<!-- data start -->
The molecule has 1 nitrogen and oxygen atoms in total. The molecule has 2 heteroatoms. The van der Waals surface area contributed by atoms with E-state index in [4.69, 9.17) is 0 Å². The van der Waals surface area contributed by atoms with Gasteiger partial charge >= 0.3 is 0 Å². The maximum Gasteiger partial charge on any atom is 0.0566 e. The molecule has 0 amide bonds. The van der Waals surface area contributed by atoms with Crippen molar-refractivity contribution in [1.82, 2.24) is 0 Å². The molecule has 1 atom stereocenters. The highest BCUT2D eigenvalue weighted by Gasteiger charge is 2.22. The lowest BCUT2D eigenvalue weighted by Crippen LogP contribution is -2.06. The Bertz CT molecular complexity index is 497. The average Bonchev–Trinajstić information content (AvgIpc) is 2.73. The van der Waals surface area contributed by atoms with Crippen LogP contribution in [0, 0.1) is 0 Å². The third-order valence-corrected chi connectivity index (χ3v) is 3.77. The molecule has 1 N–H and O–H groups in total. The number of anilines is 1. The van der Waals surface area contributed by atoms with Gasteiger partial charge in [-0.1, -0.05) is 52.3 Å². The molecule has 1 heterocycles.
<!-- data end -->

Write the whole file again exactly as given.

The molecule has 1 nitrogen and oxygen atoms in total. The molecule has 2 heteroatoms. The van der Waals surface area contributed by atoms with E-state index in [4.69, 9.17) is 0 Å². The van der Waals surface area contributed by atoms with Gasteiger partial charge >= 0.3 is 0 Å². The maximum Gasteiger partial charge on any atom is 0.0566 e. The molecule has 0 amide bonds. The van der Waals surface area contributed by atoms with Crippen molar-refractivity contribution in [1.82, 2.24) is 0 Å². The molecule has 1 atom stereocenters. The highest BCUT2D eigenvalue weighted by Gasteiger charge is 2.22. The lowest BCUT2D eigenvalue weighted by Crippen LogP contribution is -2.06. The Bertz CT molecular complexity index is 497. The average Bonchev–Trinajstić information content (AvgIpc) is 2.73. The van der Waals surface area contributed by atoms with Crippen LogP contribution in [0, 0.1) is 0 Å². The third-order valence-corrected chi connectivity index (χ3v) is 3.77. The molecule has 1 N–H and O–H groups in total. The number of anilines is 1. The van der Waals surface area contributed by atoms with Gasteiger partial charge in [-0.1, -0.05) is 52.3 Å². The molecule has 1 heterocycles.